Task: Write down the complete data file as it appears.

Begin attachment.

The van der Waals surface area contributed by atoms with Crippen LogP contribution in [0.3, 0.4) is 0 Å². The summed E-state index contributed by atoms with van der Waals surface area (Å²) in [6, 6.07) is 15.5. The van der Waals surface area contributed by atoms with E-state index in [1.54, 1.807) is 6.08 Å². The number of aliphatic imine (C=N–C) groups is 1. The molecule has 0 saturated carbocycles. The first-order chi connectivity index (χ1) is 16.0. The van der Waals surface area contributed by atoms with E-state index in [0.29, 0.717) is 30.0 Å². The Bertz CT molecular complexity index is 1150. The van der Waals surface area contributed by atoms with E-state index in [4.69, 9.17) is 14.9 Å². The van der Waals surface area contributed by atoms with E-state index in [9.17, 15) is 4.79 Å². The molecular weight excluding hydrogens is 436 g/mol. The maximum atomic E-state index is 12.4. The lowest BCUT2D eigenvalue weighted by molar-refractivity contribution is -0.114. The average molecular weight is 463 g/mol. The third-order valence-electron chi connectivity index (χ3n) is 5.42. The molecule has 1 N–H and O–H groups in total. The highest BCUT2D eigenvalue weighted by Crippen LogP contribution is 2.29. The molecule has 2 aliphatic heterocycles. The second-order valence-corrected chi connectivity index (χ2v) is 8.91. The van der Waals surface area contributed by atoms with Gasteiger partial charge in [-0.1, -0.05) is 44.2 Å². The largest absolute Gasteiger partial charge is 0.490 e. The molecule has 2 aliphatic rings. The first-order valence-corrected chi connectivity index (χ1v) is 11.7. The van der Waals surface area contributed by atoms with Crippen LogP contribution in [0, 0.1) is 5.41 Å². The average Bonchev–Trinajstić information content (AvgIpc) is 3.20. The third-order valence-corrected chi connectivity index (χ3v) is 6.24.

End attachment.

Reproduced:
The van der Waals surface area contributed by atoms with Crippen LogP contribution in [0.3, 0.4) is 0 Å². The summed E-state index contributed by atoms with van der Waals surface area (Å²) in [6, 6.07) is 15.5. The van der Waals surface area contributed by atoms with E-state index in [1.54, 1.807) is 6.08 Å². The number of aliphatic imine (C=N–C) groups is 1. The molecule has 0 saturated carbocycles. The first-order chi connectivity index (χ1) is 16.0. The van der Waals surface area contributed by atoms with E-state index in [0.29, 0.717) is 30.0 Å². The Bertz CT molecular complexity index is 1150. The van der Waals surface area contributed by atoms with E-state index in [4.69, 9.17) is 14.9 Å². The van der Waals surface area contributed by atoms with E-state index in [9.17, 15) is 4.79 Å². The molecular weight excluding hydrogens is 436 g/mol. The maximum atomic E-state index is 12.4. The lowest BCUT2D eigenvalue weighted by molar-refractivity contribution is -0.114. The average molecular weight is 463 g/mol. The third-order valence-electron chi connectivity index (χ3n) is 5.42. The molecule has 1 N–H and O–H groups in total. The highest BCUT2D eigenvalue weighted by Crippen LogP contribution is 2.29. The molecule has 2 aliphatic heterocycles. The second-order valence-corrected chi connectivity index (χ2v) is 8.91. The van der Waals surface area contributed by atoms with Gasteiger partial charge in [-0.1, -0.05) is 44.2 Å². The largest absolute Gasteiger partial charge is 0.490 e. The molecule has 2 aliphatic rings. The first-order valence-corrected chi connectivity index (χ1v) is 11.7. The van der Waals surface area contributed by atoms with Crippen LogP contribution in [0, 0.1) is 5.41 Å². The average Bonchev–Trinajstić information content (AvgIpc) is 3.20. The third-order valence-corrected chi connectivity index (χ3v) is 6.24.